How many dinner conversations start like this:?
Parent: How was your day at school?
Parent: Well that’s good. What did you learn?
Clearly, this was not the conversational spark that you were looking for. We ask our children these questions to become more apart of their lives; to understand them better. But what are the right questions to ask to involve them in this complex verbal exchange of information, to cultivate curiosity, and enhance language skills?
In honor of the years most anticipated dinner, Thanksgiving, here are some other questions to ask your kids at dinner, that will really spark conversation.
1). Best and Worst- This is a favorite, not just on Thanksgiving... but every day. Ask your child What’s the best thing that happened today? and What’s the worst thing that happened today? It gives them a chance to be proud of themselves (e.g. “I got an A on my science test”) and also a chance to be humbled (e.g. “My team lost in gym class”). Be prepared to be amazed about how much your child will reveal with this simple question.
2). Favorite things on your plate- For Thanksgiving dinner, likelihood is that there will be options. Have your child choose top three favorite foods and describe the taste and texture of each. Use descriptive words and adjectives (a great task for toddlers!) that expand your child’s vocabulary. Who knows, maybe someone else at the table can convince your child that brussels sprouts really are delicious!
3). What’s the grossest thing you’ve ever eaten?- Every child has had at least one bad experience with food. How did they react at that first taste of not-so-good something? What were their thoughts before tasting it? What would it take for them to try it again? or... What food would you wish didn’t exist? Some kids are notoriously dreading the vegetables. Others the protein! You may have an idea of your child’s picky eating habits, but choosing just ONE food that they could avoid forever? You might be surprised...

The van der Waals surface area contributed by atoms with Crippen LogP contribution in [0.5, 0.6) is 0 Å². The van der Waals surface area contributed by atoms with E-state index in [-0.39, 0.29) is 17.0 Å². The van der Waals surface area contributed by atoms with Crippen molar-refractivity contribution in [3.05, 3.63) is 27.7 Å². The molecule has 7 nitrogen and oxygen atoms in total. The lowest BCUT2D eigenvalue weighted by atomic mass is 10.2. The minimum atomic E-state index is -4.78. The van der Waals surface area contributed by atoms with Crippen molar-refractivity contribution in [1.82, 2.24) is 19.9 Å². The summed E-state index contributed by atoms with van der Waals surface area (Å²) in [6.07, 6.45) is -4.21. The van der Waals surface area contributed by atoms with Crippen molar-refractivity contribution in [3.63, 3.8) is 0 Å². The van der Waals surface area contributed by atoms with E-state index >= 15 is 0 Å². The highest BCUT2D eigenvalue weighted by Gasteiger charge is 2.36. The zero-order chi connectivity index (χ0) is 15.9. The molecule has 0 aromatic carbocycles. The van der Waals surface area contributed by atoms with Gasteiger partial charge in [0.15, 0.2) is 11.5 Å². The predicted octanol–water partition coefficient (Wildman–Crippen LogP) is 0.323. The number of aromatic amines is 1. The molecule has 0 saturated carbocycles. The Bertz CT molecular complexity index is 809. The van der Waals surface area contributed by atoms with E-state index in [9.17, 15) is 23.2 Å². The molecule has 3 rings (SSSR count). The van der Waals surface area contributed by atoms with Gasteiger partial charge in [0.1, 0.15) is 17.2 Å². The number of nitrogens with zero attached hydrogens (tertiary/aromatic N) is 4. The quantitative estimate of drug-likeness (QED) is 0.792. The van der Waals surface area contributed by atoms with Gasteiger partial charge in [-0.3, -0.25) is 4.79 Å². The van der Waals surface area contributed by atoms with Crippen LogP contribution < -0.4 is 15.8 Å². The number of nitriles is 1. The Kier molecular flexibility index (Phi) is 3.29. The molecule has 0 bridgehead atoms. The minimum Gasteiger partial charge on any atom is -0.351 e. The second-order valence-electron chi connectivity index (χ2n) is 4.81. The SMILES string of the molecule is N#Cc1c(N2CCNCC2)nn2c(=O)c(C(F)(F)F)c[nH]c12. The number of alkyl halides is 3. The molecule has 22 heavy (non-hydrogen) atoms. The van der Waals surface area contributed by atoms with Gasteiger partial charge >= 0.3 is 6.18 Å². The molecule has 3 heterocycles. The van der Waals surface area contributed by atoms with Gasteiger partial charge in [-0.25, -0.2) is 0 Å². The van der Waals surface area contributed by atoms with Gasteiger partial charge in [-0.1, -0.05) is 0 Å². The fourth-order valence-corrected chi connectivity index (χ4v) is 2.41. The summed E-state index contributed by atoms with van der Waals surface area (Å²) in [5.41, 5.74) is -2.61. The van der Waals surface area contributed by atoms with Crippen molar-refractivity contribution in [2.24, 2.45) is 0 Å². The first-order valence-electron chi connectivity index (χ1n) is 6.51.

4). Money and Food- It can be comical how younger children conceptualize money. Ask How much money do you think the turkey cost? the stuffing? or What’s the most/least expensive food on the table? For younger kids, teaching concepts of more/less is great language stimulation. For the older kids, maybe this is a good way to give them their first lesson in money, saving, and spending.
5). What do you remember about last Thanksgiving most?- Taking a stroll down memory lane can help encourage good story-telling skills, a skill that promotes academic success. Have your child paint the picture and use details. Don’t be afraid to prompt them and ask “What else to you remember?” and “And then what?”
6). The Missing Person- Who do you wish was here at dinner now? Your child may choose a famous actor, singer, or athlete. Or maybe a cousin or grandparent. It’s always good to talk about the people you love and admire, so your children look for the same qualities in their hero/heroine.
Hopefully these conversation starters will create memories and laughs at your table. Happy Thanksgiving!